Anthropologizing the Bible

Wouldn’t it be great if some really astute people trawled the web every day in search of the best writing? It is in fact great and it’s being done by the good folks over at The Browser. If you haven’t visited, Robert Cottrell provides some background in this piece. As if all this weren’t enough, The Browser has a sister website, Five Books, that is an embarrassment of riches. While these sites are free, we can support them either by donating one dollar per month or buying recommended books through their Amazon links.

While rummaging Five Books yesterday, I found this interview with Timothy Beal, professor of religion at Case Western. It’s a fascinating discussion of bibles in all their varieties, some of which were new to me. After recounting the basic textual and interpretative issues that have always surrounded (and problematized) biblical writings, he discusses The Woman’s Bible:

This was an historic breakthrough in biblical scholarship. Elizabeth Cady Stanton, the great women’s rights activist, was the main editor. It’s a commentary on the Bible from a feminist perspective, published over a century ago and produced by women biblical scholars of the time. Its contributors were a small voice in the academic world and this brought their voices together. More than any other text on the oppression of women, this work had a profound influence.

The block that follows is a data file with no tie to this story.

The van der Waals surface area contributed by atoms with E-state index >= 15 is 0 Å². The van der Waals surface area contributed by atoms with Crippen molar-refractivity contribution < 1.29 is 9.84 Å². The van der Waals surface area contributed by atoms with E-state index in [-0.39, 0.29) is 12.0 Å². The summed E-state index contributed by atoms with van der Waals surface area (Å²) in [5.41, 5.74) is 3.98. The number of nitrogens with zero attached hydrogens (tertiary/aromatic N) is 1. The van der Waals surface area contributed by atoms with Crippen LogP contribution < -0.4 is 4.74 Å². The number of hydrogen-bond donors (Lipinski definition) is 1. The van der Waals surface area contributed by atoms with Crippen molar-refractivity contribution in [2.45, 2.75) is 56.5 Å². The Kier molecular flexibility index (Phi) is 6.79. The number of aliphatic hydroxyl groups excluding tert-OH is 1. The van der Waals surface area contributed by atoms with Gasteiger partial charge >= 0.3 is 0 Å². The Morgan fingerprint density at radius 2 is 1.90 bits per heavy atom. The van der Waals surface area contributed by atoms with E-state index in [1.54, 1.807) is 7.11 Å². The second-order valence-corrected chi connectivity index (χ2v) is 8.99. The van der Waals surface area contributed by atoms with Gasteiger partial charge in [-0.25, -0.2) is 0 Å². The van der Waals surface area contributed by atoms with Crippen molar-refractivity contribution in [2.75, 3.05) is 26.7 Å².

The contributors re-read the biblical texts in ways that detach them from sexist and patriarchal interpretation. For example, Eve is seen as the mother of wisdom. She’s the first to be curious because, as the text says, she saw that the apple was good to eat and would make her wise. Adam, of course, just takes and eats: he doesn’t need a reason.

I discovered this Bible while working on the book of Esther. The way these women read that text, especially the character of Vashti, is quite profound. Vashti is the queen who Esther replaces. She’s essentially described as the first feminist, refusing to be ogled by the king and his friends at their big drinking party. She exposes their patriarchal insecurities.

The Woman’s Bible tackles many other passages, such as the one that says women should be silent in church, and undermines their use. In the New Testament, Paul interacts with Junia, an apostle in the church, and a couple, Priscilla and Aquila, who were Christian missionaries. The Bible acknowledges that authoritative leaders of the early church included women. A hundred years on, it’s still well worth reading.

For those (like me) who don’t have any stake in biblical or theological debates, this sounds stimulating. Over the past year, I’ve been playing with a roughly similar idea as a book project.

As I envision the project, I would read the biblical writings in serial order and then respond to, analyze, or frame them using four-field anthropological knowledge and techniques. Though I have read the bible several times in the past, I’ve not gone back to it since being trained in anthropology. I can see my reactions to it now being much different than they were in the past.